Females invariably showed high host acceptance levels (80–100%) when hosts were unparasitized or when ovipositing simultaneously (figure 1a). In the sequential treatment, females were less likely to oviposit (N. vitripennis F1,266 = 103.8, p < 0.00001; N. longicornis F1,264 = 53.4, p < 0.00001). Nasonia vitripennis accepted hosts in approximately 50 per cent of the cases when the co-founding female was also N. vitripennis, but with just over 20 per cent, significantly less often when the co-foundress was N. longicornis (F1,165 = 8.62, p < 0.005). There was no significant difference in host acceptance between the N. vitripennis laboratory and field line in the sequential treatment (F1,165 = 0.16, p = 0.69). On average, N. longicornis was equally prone to accept pre-parasitized hosts as N. vitripennis (F1,532 = 1.19, p = 0.28), but the N. longicornis field line accepted at a higher rate than the laboratory line (F1,165 = 39.02, p < 0.00001). However, the N. longicornis field line did not discriminate between conspecifics and heterospecifics (F = 0.04, p = 0.84), unlike the laboratory line (F1,104 = 24.81, p < 0.00001; significant interaction in table S1, electronic supplementary material: F1,163 = 6.49, p < 0.02). These data show that previously parasitized hosts are accepted at a lower rate than unparasitized hosts if oviposition is sequential. Moreover, host acceptance rate is lower if hosts have been pre-parasitized by the sibling species.

Figure 1.

(a) Host acceptance and (b) mean sex ratios of N. vitripennis ((i) simultaneous; (ii) sequential) and N. longicornis females ((iii) simultaneous; (iv) sequential) of laboratory (black bars) and field strains (white bars). Each panel shows the proportion ...

(b) Sex ratios

Among control N. vitripennis females, the laboratory line produced a more female-biased sex ratio than the field line (0.140 ± 0.009 s.e. laboratory versus 0.244 ± 0.023 s.e. field; F1,164 = 62.8, p < 0.00001; figure 1b), whereas in N. longicornis, the field line produced a slightly more female-biased sex ratio (0.116 ± 0.013 s.e. laboratory versus 0.084 ± 0.008 s.e. field; F1,107 = 4.43, p < 0.05). Nasonia longicornis sex ratios were more female-biased than those of N. vitripennis (F1,273 = 35.0, p < 0.00001). In N. vitripennis, larger broods were significantly less female-biased (F1,164 = 10.80, p < 0.002), but in N. longicornis, no effect of brood size was evident (F1,107 = 0.12, p = 0.73).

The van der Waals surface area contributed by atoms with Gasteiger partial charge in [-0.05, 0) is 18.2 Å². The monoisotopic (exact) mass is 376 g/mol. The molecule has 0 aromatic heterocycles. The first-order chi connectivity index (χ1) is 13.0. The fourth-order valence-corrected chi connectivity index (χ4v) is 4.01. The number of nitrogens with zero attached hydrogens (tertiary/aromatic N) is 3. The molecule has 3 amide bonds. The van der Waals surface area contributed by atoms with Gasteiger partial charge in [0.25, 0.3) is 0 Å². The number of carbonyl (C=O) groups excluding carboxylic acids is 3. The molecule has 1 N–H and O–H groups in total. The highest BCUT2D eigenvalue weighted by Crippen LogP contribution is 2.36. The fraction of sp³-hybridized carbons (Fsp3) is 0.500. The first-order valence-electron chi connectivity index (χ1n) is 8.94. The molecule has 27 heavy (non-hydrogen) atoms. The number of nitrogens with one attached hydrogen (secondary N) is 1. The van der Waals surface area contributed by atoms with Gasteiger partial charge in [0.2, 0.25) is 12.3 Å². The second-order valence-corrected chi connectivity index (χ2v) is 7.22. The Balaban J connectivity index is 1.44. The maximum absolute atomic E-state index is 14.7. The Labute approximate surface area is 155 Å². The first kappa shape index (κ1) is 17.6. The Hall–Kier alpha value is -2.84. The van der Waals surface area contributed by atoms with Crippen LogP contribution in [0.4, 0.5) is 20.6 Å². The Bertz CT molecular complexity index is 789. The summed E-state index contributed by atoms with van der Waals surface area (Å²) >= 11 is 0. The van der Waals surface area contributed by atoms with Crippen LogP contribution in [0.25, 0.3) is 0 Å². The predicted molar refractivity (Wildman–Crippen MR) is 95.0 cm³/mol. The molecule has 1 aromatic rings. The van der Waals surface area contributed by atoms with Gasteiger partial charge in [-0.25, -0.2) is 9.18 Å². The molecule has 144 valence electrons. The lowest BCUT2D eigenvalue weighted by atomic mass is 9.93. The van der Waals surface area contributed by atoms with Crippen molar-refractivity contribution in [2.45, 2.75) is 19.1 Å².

In line with LMC theory, when ovipositing simultaneously with another female, N. vitripennis produced less female-biased sex ratios than when alone (F1,160 = 49.2, p < 0.00001). The same was true on average for N. longicornis, but only significant in the field line (interaction with line F3,135 = 5.06, p < 0.002). The N. vitripennis field line produced less female-biased sex ratios than the laboratory line. No other significant effects on sex ratios of simultaneously ovipositing females were found (table S2, electronic supplementary material). In particular, whether the co-foundress was a conspecific or heterospecific had no effect on the focal females' sex ratio.

In sequentially ovipositing females, both species clearly produced less female-biased sex ratios compared with the control groups (figure 1b). In N. vitripennis, the laboratory line responded more strongly in the sequential treatment compared with the simultaneous treatment, in contrast to the field line (three-way interaction control×line×treatment F1,317 = 10.2, p < 0.002). No such effect was apparent in N. longicornis (F1,267 = 2.89, p = 0.091). As in the simultaneous treatment, there was no significant effect of co-foundress species (table S2, electronic supplementary material). In both species, the relative number of offspring of the co-foundress had a strong positive effect on the proportion of sons produced by the focal female (figure S1, electronic supplementary material).

4. Discussion